**Equivalent Circuit Representation:**

Since each conductor has a certain length and diameter, it will have a resistance and an inductance. Since there are two wires close to each other, there will be capacitance between them. The wires are separated by a medium called the dielectric, which cannot be perfect in its insulation; the current leakage through it can be represented by a shunt conductance. The resulting equivalent circuit is as shown in Figure 7-2. Note that all the quantities shown are proportional to the length of the line, and unless measured and quoted per unit length, they are meaningless.

At radio frequencies, the inductive reactance is much larger than the resistance. The capacitive susceptance is also much larger than the shunt conductance. Both R and G may be ignored, resulting in a line that is considered lossless (as a very good approximation for RF calculations). The equivalent circuit is simplified as shown in Figure 7-3.

It is to be noted that the quantities L, R, C, and G, shown in Figures 7-2 and 7-3, are all measured per unit length, e.g., per meter, because they occur periodically along the line. They are thus distributed throughout the length of the line. Under no circumstances can they be assumed to be lumped at any one point.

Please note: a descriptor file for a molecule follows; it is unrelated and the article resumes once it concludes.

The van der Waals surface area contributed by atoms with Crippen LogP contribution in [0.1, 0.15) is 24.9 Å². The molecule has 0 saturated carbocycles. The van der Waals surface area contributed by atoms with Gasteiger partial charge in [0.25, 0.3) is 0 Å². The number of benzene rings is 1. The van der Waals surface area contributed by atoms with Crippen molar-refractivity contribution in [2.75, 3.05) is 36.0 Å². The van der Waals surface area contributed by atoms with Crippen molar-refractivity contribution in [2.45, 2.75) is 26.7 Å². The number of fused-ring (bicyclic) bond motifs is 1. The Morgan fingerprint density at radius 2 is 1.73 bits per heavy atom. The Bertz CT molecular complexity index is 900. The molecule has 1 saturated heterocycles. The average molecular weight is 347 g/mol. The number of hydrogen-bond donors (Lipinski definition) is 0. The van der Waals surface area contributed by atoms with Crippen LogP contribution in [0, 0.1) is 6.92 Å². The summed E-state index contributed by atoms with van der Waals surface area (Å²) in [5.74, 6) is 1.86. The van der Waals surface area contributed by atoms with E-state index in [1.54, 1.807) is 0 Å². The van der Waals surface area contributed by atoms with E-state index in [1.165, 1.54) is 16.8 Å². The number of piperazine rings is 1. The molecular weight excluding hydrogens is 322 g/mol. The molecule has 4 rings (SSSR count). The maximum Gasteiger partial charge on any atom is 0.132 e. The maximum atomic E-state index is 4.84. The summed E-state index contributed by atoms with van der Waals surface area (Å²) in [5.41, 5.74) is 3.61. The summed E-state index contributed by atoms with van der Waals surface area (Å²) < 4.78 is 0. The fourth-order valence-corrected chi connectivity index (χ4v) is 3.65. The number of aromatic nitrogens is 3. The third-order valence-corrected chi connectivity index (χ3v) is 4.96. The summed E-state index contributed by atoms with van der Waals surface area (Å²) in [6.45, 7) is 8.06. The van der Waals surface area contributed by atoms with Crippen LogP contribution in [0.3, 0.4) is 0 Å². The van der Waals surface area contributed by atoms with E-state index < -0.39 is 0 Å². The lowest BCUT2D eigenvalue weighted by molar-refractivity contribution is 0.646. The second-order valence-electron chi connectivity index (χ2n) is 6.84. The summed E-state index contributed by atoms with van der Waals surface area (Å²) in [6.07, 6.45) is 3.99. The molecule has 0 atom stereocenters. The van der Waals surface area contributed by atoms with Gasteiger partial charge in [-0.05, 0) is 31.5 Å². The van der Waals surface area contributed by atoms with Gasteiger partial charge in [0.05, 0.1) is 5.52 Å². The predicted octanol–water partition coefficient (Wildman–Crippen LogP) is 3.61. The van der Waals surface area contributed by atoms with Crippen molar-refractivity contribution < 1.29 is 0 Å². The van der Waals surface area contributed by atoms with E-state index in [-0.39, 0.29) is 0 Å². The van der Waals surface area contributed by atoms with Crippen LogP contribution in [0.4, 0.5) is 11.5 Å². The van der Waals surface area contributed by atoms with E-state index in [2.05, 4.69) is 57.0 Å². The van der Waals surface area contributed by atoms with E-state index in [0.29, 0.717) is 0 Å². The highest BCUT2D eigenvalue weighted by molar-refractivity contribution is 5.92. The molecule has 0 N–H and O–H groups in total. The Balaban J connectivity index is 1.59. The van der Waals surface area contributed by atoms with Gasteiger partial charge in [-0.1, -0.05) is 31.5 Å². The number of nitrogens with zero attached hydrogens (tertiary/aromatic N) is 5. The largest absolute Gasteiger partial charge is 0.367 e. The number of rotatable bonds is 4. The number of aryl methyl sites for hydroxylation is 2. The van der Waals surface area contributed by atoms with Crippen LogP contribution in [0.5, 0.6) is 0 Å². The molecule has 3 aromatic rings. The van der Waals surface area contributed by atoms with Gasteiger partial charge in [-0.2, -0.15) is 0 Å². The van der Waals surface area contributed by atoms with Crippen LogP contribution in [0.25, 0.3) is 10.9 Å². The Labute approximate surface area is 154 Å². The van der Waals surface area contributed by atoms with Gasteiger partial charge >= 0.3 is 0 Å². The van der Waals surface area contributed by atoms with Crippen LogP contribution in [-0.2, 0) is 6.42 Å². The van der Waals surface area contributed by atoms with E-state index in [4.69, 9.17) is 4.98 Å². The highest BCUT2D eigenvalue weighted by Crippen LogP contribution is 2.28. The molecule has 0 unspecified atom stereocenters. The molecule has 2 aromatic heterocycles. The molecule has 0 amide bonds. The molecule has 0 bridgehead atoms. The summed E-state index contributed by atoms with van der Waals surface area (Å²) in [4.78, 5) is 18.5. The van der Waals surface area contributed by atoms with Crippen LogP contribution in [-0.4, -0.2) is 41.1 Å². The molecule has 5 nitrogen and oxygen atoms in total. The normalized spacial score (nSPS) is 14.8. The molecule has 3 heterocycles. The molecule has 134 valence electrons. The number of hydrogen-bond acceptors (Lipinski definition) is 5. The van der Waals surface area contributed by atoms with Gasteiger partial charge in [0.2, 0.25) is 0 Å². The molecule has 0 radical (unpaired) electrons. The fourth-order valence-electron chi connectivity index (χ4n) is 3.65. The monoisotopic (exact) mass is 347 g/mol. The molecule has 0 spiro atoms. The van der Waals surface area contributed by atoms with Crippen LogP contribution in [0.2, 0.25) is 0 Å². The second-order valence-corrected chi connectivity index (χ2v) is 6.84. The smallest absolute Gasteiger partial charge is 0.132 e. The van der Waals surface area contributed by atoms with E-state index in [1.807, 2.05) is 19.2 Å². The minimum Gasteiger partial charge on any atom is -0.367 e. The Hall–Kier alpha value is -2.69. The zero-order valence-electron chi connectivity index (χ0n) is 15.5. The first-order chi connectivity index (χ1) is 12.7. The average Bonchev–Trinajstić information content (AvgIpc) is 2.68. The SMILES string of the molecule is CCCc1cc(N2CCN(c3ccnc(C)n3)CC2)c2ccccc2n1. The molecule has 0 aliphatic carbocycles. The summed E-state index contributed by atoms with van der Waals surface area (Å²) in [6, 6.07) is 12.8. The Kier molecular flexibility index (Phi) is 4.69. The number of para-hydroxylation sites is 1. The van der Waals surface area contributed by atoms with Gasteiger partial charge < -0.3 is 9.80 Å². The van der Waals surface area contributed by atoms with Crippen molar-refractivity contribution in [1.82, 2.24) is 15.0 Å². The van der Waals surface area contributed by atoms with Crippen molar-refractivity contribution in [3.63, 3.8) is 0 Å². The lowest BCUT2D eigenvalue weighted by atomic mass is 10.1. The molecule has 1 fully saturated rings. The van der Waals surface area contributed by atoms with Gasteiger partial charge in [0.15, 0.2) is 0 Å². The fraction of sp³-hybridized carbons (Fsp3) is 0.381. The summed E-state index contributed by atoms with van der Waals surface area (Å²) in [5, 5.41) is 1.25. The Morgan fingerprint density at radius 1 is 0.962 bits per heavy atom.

**Characteristic Impedance:**

Any circuit that consists of series and shunt impedances must have an input impedance. For the Fundamentals of Transmission Lines this input impedance will depend on the type of line, its length and the termination at the far end. To simplify description and calculation, the input impedance under certain standard, simple and easily reproducible conditions is taken, as the reference and is called the characteristic impedance of that line. By definition, the characteristic impedance of a transmission line, Z_{0}, is the impedance, measured at the input of this line when its length is infinite. Under these conditions the type of termination at the far end has no effect, and consequently is not mentioned in the definition.